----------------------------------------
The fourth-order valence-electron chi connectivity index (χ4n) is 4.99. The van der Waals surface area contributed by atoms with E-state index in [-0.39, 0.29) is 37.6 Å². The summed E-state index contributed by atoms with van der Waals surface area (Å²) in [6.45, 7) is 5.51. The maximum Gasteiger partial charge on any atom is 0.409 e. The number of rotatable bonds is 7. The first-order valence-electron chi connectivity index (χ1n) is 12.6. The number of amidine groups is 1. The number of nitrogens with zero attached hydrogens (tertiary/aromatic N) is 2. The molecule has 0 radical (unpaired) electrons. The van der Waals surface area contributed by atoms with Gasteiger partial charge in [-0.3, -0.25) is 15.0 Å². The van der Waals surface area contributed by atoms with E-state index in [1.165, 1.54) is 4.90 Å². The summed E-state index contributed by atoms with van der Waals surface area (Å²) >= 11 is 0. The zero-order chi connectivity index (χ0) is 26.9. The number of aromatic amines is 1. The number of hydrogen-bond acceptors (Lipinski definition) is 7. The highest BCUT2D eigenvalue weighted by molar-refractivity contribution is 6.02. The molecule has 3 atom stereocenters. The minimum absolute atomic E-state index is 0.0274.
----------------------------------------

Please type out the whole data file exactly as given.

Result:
The fourth-order valence-electron chi connectivity index (χ4n) is 4.99. The van der Waals surface area contributed by atoms with E-state index in [-0.39, 0.29) is 37.6 Å². The summed E-state index contributed by atoms with van der Waals surface area (Å²) in [6.45, 7) is 5.51. The maximum Gasteiger partial charge on any atom is 0.409 e. The number of rotatable bonds is 7. The first-order valence-electron chi connectivity index (χ1n) is 12.6. The number of amidine groups is 1. The number of nitrogens with zero attached hydrogens (tertiary/aromatic N) is 2. The molecule has 0 radical (unpaired) electrons. The van der Waals surface area contributed by atoms with Gasteiger partial charge in [-0.3, -0.25) is 15.0 Å². The van der Waals surface area contributed by atoms with E-state index in [1.165, 1.54) is 4.90 Å². The summed E-state index contributed by atoms with van der Waals surface area (Å²) >= 11 is 0. The zero-order chi connectivity index (χ0) is 26.9. The number of aromatic amines is 1. The number of hydrogen-bond acceptors (Lipinski definition) is 7. The highest BCUT2D eigenvalue weighted by molar-refractivity contribution is 6.02. The molecule has 3 atom stereocenters. The minimum absolute atomic E-state index is 0.0274.